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"I have often regretted having spoken, never having kept silent" -Publilius Syrus
I saw this quote in my Twitter stream today. Silence is a wonderful thing, and we do respect it in Jewish tradition. However, there are times when silence is cause for regret. That is the lesson of a Midrash about Pharoh’s 3 advisers.
This past Shabbos, we read the first parsha in the Book of Shemos [Exodus], which shares the same name. It tells the story of the enslavement of the descendants of the children of Israel. Not content with slavery, the Egyptians moved onto oppression and a form of genocide -- killing all the baby boys.
According to the Midrash, it was Bilaam (to be encountered again in the parsha of Balak) who gave the evil advice to kill all the newborn boys. Yithro opposed the idea. He had to flee for his life, but then got to the honor of becoming Moshe’s father-in-law. There was a third, who appeared to be neutral. That was Iyov [ Job] He didn’t promote the evil plan, but he also failed to oppose it.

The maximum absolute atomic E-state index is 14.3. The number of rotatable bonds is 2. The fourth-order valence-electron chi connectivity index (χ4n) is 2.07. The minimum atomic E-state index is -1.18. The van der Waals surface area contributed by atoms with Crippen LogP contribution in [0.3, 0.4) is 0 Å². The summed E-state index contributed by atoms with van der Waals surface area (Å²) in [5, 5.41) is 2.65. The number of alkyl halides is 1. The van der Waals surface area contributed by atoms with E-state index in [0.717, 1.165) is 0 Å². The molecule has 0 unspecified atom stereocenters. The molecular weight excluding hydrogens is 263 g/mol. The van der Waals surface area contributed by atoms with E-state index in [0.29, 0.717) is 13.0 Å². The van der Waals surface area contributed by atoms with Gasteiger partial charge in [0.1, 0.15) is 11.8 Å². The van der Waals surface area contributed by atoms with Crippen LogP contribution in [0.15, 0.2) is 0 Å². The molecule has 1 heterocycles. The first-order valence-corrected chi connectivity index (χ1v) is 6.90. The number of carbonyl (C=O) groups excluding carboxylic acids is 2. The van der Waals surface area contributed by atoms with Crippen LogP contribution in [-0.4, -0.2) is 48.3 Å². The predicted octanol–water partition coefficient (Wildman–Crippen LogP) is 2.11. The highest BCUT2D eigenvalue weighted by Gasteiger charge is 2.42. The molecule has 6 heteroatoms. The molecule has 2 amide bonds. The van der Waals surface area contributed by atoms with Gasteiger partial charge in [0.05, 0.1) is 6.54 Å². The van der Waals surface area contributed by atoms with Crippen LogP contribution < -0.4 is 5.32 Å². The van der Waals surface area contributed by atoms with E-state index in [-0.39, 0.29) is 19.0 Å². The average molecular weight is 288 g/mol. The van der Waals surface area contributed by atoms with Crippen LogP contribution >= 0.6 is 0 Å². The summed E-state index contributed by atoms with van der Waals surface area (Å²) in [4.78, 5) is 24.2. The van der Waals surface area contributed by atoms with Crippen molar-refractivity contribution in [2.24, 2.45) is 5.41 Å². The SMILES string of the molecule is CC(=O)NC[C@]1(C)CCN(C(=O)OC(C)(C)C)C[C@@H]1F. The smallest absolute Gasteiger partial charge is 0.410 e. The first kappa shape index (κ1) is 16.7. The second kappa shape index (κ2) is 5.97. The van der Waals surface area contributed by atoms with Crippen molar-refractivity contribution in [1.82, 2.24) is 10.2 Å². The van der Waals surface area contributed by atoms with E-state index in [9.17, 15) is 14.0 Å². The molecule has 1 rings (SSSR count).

Because he opted for neutrality when opposition was called for, Iyov had to endure the severe suffering recounted in his book. Iyov did not start out as a bad person. He thought his protest would be futile and didn't wish to be a hero. But there are times when the situation calls for heroism, and anything less puts one into the category of acquiescing to evil through one's silence.
As one of my teachers was fond of quoting, "Silence is acquiescence." He would add, "If you do not acquiesce, do not silence."